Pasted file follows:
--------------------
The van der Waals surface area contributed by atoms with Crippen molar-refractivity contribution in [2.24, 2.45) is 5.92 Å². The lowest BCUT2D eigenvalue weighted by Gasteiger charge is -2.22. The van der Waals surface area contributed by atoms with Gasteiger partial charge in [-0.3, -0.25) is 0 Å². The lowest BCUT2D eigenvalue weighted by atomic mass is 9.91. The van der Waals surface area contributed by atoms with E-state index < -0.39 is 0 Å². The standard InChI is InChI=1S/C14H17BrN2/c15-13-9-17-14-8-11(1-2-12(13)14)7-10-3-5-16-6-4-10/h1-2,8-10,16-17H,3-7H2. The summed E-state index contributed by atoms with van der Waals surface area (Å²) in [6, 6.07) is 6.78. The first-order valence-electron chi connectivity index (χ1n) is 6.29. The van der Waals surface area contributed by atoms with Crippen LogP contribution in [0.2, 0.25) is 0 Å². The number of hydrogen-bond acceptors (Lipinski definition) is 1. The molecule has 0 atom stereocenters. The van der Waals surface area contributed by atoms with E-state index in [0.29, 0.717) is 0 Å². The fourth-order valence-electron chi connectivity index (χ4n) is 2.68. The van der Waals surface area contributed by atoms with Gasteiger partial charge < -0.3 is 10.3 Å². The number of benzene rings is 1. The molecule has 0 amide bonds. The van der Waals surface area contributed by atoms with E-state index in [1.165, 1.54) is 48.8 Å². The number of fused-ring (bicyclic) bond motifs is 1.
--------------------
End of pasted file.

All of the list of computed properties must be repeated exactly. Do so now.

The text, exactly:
The van der Waals surface area contributed by atoms with Crippen molar-refractivity contribution in [2.24, 2.45) is 5.92 Å². The lowest BCUT2D eigenvalue weighted by Gasteiger charge is -2.22. The van der Waals surface area contributed by atoms with Gasteiger partial charge in [-0.3, -0.25) is 0 Å². The lowest BCUT2D eigenvalue weighted by atomic mass is 9.91. The van der Waals surface area contributed by atoms with E-state index < -0.39 is 0 Å². The standard InChI is InChI=1S/C14H17BrN2/c15-13-9-17-14-8-11(1-2-12(13)14)7-10-3-5-16-6-4-10/h1-2,8-10,16-17H,3-7H2. The summed E-state index contributed by atoms with van der Waals surface area (Å²) in [6, 6.07) is 6.78. The first-order valence-electron chi connectivity index (χ1n) is 6.29. The van der Waals surface area contributed by atoms with Crippen LogP contribution in [0.2, 0.25) is 0 Å². The number of hydrogen-bond acceptors (Lipinski definition) is 1. The molecule has 0 atom stereocenters. The van der Waals surface area contributed by atoms with E-state index in [0.29, 0.717) is 0 Å². The fourth-order valence-electron chi connectivity index (χ4n) is 2.68. The van der Waals surface area contributed by atoms with Gasteiger partial charge < -0.3 is 10.3 Å². The number of benzene rings is 1. The molecule has 0 amide bonds. The van der Waals surface area contributed by atoms with E-state index in [1.165, 1.54) is 48.8 Å². The number of fused-ring (bicyclic) bond motifs is 1.